Saturday, November 28, 2015

Chicago Protests Killing Christmas

Chicago protesters take to streets to condemn police shooting
The Boston Globe-20 hours ago
By Mitch Smith New York Times November 27, 2015. CHICAGO — Demonstrators filled the streets of this city's premier shopping district on Friday, demanding ...

Anger Over Killing by Police Halts Shopping in Chicago

Comparing: Anger Over Killing by Police Halts Shopping in Chicago

See the difference?

Three are killed in siege at Colorado clinic

It's the lead story this morning.

Shootout at Planned Parenthood Clinic Leaves 3 Dead »
Related: Another Mass Shooting Just in Time to Flip the Script 

See what has been knocked down to second this time?

Sorry to spoil things by being one step ahead (another active shooter drill?).

What has them all worked up anyway?

"Judge orders Chicago police to release shooting video" Associated Press  November 20, 2015

CHICAGO — A judge said Thursday that the Chicago Police Department has less than a week to release a video of an officer fatally shooting a black teenager, refusing to give the department more time pending a possible appeal.

The video is graphic, according to some who have seen it: The 17-year-old wielding a small knife is walking away from police when one officer opens fire, shooting the teen 16 times.

Police had refused to release footage of the October 2014 shooting of Laquan McDonald, [and] McDonald’s mother also doesn’t want the video released. She fears it could lead to violent protests like those in Baltimore and Ferguson, Mo., after police-involved deaths of black residents in those cities, according to the family’s attorney, Jeffrey Neslund.

Neslund, who has seen the video, said the footage shows that McDonald was armed with a small knife. But he said it also clearly shows that the teen was walking away from police when a white officer, who was about 15 feet away, opened fire.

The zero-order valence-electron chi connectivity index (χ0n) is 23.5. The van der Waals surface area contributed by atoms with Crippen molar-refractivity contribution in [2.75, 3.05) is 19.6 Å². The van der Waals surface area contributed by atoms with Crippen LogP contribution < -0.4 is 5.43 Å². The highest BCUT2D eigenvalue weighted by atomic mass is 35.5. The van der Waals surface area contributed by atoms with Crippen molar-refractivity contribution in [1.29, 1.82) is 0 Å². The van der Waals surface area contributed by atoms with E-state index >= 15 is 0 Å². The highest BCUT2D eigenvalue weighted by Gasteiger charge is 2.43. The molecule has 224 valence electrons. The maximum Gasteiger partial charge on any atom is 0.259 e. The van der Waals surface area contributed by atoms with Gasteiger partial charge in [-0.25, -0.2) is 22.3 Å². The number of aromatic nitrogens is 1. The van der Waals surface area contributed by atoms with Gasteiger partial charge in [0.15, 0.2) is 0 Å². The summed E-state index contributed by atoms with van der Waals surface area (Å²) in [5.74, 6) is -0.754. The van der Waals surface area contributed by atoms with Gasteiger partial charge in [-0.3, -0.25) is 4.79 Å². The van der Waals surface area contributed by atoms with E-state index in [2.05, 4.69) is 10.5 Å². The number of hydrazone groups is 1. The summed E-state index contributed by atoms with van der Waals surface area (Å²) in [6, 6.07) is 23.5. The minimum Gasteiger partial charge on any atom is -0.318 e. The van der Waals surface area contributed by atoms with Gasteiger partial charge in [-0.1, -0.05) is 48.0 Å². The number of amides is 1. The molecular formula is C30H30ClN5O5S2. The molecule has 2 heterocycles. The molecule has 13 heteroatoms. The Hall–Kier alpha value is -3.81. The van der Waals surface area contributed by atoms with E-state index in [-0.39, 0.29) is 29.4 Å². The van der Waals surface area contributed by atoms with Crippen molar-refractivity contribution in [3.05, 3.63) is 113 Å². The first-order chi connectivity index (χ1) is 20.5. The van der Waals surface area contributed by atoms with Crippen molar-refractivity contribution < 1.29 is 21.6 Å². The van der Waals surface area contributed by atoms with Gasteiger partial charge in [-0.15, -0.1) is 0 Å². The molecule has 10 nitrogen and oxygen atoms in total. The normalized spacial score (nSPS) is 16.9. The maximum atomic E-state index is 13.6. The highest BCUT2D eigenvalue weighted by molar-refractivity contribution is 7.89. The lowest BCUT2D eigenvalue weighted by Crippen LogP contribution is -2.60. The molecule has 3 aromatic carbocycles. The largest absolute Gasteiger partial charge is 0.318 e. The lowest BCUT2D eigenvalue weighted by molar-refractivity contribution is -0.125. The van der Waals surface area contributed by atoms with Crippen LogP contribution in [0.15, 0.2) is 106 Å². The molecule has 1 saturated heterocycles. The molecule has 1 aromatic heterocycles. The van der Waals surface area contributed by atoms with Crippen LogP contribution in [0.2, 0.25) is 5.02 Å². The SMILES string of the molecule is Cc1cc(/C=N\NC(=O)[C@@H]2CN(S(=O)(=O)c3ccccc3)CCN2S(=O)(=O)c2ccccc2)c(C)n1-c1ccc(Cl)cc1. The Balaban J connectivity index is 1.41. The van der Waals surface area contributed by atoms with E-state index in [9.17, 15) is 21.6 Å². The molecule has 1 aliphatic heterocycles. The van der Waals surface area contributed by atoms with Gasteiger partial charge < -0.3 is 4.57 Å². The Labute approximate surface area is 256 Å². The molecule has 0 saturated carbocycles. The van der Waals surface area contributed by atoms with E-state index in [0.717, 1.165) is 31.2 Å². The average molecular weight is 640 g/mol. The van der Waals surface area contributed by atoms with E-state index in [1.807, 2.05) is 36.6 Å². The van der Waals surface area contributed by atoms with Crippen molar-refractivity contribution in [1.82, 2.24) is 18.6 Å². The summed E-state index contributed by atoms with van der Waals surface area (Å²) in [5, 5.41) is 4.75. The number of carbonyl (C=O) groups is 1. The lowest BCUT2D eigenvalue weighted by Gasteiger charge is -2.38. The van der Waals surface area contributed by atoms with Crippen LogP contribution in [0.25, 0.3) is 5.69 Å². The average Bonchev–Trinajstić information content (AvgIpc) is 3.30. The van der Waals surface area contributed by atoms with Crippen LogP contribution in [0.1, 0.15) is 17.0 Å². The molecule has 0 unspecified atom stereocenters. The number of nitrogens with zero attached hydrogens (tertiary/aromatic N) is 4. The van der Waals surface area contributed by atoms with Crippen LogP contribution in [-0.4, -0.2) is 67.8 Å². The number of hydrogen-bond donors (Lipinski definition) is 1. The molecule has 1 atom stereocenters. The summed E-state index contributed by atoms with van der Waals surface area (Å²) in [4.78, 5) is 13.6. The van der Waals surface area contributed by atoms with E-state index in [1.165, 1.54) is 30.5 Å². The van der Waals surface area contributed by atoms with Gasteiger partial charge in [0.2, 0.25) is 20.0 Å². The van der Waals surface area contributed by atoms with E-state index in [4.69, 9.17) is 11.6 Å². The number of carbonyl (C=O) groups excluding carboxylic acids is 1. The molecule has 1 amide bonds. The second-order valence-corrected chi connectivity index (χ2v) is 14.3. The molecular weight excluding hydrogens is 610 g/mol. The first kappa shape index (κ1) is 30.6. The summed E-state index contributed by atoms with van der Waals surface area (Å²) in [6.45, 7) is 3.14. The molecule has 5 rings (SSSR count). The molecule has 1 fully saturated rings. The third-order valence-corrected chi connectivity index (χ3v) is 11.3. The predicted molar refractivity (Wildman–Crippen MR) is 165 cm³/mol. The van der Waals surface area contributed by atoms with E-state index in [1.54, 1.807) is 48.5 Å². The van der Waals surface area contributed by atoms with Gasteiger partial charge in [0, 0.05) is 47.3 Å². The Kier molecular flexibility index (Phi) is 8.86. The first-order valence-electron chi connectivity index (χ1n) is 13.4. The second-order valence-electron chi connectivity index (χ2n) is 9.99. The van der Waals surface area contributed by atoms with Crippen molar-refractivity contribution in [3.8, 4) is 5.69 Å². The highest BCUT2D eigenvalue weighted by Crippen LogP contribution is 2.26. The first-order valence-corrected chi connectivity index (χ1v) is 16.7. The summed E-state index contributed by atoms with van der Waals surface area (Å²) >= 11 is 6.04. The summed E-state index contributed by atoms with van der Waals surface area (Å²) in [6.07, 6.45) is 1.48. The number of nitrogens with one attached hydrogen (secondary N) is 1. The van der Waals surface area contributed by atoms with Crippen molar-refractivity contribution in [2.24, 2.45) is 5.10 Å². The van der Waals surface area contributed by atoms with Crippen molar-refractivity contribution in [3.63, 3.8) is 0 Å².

‘‘You see the officer begin to shoot, and he [McDonald] spins and falls to the ground,’’ he said. Neslund said the officer then ‘‘continues to shoot him.’’

The Chicago City Council took the unusual step in April of approving a $5 million settlement with McDonald’s family, even though the family hadn’t filed a lawsuit, after being advised to do so by a city attorney who had seen the video....


"Amid unrest, US will investigate Minn. killing" by Greg Moore Associated Press  November 23, 2015

MINNEAPOLIS — In a separate development, police in Chicago are under court order to release by Wednesday a police video of the fatal shooting of a black 17-year-old by a white police officer there.

According to a few people who have viewed it, the video shows Laquan McDonald being struck by 16 bullets, some of them hitting him even after his body had fallen to the ground along a street on this city’s southwest side in October 2014. Some of the bullets, an autopsy shows, entered the back of his body.

A lawyer for McDonald’s family said the video showed him moving away from Officer Jason Van Dyke, the police officer who fired all of the shots, while at least five other officers never fired their weapons.

Dan Herbert, a lawyer for Van Dyke, said his client believed the shooting was justified because he feared for the safety of himself and his colleagues.

McDonald had a knife, the authorities say, and earlier punctured a squad car’s tire with it and refused to drop it.

The officers were approaching him, officials said, after the police got a report that a man with a knife was trying to break into vehicles in a trucking yard.

Van Dyke is on administrative duty pending an inquiry by a team that includes the FBI, the US attorney’s office in Chicago, and the Cook County state’s attorney’s office.


Also seeEmanuel meets ministers to discuss police shooting video